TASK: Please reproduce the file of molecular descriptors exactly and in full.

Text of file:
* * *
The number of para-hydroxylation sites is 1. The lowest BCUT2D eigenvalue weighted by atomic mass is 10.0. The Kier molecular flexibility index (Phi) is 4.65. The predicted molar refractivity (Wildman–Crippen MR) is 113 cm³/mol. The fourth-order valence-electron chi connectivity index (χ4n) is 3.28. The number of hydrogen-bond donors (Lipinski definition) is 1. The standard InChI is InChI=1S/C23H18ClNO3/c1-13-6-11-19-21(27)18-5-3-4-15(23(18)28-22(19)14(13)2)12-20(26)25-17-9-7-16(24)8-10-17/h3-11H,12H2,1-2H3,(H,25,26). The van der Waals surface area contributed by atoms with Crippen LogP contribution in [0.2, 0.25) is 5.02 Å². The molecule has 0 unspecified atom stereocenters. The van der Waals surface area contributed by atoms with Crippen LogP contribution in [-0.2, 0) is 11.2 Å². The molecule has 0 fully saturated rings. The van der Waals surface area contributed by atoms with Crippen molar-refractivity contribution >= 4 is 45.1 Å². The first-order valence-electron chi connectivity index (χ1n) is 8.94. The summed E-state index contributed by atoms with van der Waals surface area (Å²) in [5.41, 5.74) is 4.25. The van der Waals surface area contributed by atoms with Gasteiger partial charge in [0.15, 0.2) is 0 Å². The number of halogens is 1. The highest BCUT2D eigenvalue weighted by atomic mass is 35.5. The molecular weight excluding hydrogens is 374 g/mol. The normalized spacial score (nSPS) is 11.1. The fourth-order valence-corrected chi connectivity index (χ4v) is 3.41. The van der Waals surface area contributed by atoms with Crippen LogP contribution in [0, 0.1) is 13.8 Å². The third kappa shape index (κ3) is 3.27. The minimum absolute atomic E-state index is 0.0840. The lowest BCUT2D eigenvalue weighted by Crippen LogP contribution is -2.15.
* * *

The number of para-hydroxylation sites is 1. The lowest BCUT2D eigenvalue weighted by atomic mass is 10.0. The Kier molecular flexibility index (Phi) is 4.65. The predicted molar refractivity (Wildman–Crippen MR) is 113 cm³/mol. The fourth-order valence-electron chi connectivity index (χ4n) is 3.28. The number of hydrogen-bond donors (Lipinski definition) is 1. The standard InChI is InChI=1S/C23H18ClNO3/c1-13-6-11-19-21(27)18-5-3-4-15(23(18)28-22(19)14(13)2)12-20(26)25-17-9-7-16(24)8-10-17/h3-11H,12H2,1-2H3,(H,25,26). The van der Waals surface area contributed by atoms with Crippen LogP contribution in [0.2, 0.25) is 5.02 Å². The molecule has 0 unspecified atom stereocenters. The van der Waals surface area contributed by atoms with Crippen LogP contribution in [-0.2, 0) is 11.2 Å². The molecule has 0 fully saturated rings. The van der Waals surface area contributed by atoms with Crippen molar-refractivity contribution >= 4 is 45.1 Å². The first-order valence-electron chi connectivity index (χ1n) is 8.94. The summed E-state index contributed by atoms with van der Waals surface area (Å²) in [5.41, 5.74) is 4.25. The van der Waals surface area contributed by atoms with Gasteiger partial charge in [0.15, 0.2) is 0 Å². The number of halogens is 1. The highest BCUT2D eigenvalue weighted by atomic mass is 35.5. The molecular weight excluding hydrogens is 374 g/mol. The normalized spacial score (nSPS) is 11.1. The fourth-order valence-corrected chi connectivity index (χ4v) is 3.41. The van der Waals surface area contributed by atoms with Crippen LogP contribution in [0, 0.1) is 13.8 Å². The third kappa shape index (κ3) is 3.27. The minimum absolute atomic E-state index is 0.0840. The lowest BCUT2D eigenvalue weighted by Crippen LogP contribution is -2.15.